“A genuine sense of love and affection,” the Dalai Lama said.
“Do you wake up with this joy?” I asked. “Even before coffee?”
“If you develop a strong sense of concern for the well-being of all sentient beings and in particular all human beings, this will make you happy in the morning, even before coffee.
“This is the value of compassion, of having compassionate feelings for others. Even, you see, ten minutes or thirty minutes of meditating on compassion, on kindness for others, and you will see its effects all day. That’s the way to maintain a calm and joyous mind.
The second theme is the Dalai Lama explaining how we can train our minds so that positive emotions arise more easily.
“Mental immunity is just learning to avoid the destructive emotions and to develop the positive ones. First, we must understand the mind—there are so many different states of mind—the diverse thoughts and emotions we experience on a daily basis. Some of these thoughts and emotions are harmful, even toxic, while others are healthy and healing. The former disturb our mind and cause much mental pain. The latter bring us true joyfulness.
“When we understand this reality, it is much easier to deal with the mind and to take preventive measures. This is how we develop mental immunity. And just as a healthy immune system and healthy constitution protects your body against potentially hazardous viruses and bacteria, mental immunity creates a healthy disposition of the mind so that it will be less susceptible to negative thoughts and feelings.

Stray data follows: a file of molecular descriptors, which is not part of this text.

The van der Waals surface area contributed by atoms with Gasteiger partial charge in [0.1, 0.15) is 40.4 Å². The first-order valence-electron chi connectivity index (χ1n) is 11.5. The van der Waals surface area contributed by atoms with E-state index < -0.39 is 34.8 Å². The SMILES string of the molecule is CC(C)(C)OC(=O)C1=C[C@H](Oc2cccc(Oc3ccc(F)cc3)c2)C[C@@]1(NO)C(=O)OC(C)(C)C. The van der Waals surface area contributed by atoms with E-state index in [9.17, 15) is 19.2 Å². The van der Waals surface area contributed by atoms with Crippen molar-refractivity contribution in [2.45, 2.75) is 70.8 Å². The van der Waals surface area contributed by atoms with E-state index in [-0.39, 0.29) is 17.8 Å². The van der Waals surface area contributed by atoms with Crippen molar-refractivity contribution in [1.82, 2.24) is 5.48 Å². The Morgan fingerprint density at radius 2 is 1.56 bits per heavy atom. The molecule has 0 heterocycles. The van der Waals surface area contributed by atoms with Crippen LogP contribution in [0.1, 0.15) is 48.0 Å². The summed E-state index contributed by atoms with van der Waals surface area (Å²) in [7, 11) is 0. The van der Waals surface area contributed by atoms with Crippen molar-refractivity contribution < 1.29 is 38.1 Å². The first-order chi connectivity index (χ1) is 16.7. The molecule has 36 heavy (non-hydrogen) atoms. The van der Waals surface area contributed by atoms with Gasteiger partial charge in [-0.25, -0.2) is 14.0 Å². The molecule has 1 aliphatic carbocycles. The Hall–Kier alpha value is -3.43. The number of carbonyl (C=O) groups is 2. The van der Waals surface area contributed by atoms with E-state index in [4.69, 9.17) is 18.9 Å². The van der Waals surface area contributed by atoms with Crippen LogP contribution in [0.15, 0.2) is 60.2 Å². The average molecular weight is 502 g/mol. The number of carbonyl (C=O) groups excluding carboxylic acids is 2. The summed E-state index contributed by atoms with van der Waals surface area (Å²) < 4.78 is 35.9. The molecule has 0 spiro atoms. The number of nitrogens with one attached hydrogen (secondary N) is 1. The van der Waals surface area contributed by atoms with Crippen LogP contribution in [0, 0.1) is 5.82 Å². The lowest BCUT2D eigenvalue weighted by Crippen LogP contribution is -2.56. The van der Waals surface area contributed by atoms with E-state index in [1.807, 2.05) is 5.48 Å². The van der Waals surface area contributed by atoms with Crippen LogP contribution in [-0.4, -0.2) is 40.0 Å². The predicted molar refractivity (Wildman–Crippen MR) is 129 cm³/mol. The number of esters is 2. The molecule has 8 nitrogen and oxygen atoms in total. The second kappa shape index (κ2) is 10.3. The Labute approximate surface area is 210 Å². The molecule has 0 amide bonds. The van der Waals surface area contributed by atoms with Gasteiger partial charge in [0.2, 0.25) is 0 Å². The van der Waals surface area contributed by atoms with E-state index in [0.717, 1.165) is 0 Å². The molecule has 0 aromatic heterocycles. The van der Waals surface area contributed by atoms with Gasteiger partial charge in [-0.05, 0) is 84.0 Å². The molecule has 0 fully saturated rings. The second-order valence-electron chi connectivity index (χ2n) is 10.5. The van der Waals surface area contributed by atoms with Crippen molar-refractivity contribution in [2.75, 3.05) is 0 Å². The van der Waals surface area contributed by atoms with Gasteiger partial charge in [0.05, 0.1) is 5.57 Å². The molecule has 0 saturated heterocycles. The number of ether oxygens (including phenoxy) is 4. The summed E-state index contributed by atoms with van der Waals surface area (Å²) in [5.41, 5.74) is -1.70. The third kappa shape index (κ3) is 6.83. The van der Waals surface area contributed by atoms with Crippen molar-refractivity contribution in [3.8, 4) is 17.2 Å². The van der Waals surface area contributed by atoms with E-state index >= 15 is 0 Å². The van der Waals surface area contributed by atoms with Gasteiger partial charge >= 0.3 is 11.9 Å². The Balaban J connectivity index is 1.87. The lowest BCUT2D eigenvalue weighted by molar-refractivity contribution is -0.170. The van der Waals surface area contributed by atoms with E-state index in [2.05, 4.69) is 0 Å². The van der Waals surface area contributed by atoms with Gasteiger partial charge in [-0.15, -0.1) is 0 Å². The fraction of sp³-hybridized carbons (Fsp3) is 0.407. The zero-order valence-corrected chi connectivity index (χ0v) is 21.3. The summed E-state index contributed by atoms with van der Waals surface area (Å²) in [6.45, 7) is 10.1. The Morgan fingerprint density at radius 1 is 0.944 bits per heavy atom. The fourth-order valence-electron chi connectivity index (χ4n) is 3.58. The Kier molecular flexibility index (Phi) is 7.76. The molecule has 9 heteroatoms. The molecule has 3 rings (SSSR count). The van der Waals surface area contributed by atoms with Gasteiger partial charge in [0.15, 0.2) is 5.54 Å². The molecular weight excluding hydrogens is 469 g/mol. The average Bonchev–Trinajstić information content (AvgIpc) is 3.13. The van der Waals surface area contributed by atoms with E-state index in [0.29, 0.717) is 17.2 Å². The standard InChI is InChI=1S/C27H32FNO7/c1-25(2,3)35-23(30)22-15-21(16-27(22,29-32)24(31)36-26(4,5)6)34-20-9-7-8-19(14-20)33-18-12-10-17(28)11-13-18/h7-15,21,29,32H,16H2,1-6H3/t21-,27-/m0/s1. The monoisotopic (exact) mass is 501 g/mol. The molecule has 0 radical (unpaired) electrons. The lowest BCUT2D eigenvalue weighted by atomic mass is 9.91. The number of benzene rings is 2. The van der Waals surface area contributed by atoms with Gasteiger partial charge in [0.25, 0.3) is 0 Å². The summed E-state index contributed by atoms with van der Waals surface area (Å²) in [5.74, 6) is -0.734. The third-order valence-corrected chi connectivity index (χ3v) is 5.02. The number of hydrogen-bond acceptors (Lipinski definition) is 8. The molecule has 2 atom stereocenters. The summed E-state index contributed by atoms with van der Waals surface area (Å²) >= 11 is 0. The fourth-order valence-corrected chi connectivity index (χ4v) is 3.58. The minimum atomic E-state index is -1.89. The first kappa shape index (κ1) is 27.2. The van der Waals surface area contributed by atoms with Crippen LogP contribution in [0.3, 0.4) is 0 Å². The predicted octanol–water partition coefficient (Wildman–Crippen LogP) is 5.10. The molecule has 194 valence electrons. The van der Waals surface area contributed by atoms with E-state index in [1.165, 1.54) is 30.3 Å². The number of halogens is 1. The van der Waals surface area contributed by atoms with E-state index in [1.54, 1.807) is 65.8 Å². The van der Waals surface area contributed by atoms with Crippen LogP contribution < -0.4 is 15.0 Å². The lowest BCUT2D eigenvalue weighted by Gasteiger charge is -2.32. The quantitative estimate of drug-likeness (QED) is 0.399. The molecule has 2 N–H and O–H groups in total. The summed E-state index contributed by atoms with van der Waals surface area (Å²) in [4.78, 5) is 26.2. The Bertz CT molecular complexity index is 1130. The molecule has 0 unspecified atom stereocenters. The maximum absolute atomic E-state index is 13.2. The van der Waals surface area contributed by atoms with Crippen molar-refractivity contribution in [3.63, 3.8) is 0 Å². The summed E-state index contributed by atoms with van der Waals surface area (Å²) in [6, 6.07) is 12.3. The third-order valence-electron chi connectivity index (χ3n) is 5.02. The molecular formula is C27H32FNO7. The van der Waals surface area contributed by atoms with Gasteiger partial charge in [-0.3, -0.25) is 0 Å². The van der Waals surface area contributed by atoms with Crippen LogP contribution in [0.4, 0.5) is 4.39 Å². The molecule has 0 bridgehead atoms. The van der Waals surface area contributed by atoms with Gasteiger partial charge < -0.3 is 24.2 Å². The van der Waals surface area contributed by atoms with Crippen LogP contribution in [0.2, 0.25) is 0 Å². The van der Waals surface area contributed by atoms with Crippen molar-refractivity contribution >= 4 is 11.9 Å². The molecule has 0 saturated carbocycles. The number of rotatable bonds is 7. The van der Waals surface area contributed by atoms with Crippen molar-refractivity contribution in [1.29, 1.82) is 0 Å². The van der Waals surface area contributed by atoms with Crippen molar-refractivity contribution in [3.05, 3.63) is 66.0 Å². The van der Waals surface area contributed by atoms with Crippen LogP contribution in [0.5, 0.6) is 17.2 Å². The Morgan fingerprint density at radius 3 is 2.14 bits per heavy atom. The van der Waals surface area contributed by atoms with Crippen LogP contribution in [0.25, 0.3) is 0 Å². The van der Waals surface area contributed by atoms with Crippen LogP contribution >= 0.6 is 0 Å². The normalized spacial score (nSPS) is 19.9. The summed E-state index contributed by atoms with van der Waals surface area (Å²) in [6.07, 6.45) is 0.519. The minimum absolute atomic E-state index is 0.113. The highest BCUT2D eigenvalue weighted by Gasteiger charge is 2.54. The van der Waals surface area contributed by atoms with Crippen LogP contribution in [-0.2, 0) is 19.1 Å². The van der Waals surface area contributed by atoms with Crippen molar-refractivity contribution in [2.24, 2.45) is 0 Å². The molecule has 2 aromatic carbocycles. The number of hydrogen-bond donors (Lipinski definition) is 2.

“Think about it this way. If your health is strong, when viruses come they will not make you sick. If your overall health is weak, even small viruses will be very dangerous for you. Similarly, if your mental health is sound, then when disturbances come, you will have some distress but quickly recover. If your mental health is not good, then small disturbances, small problems will cause you much pain and suffering. You will have much fear and worry, much sadness and despair, and much anger and aggravation.
“People would like to be able to take a pill that makes their fear and anxiety go away and makes them immediately feel peaceful. This is impossible. One must develop the mind over time and cultivate mental immunity. Often people ask me for the quickest and best solution to a problem. Again, this is impossible. You can have quickest or you can have best solution, but not both. The best solution to our suffering is mental immunity, but it takes time to develop.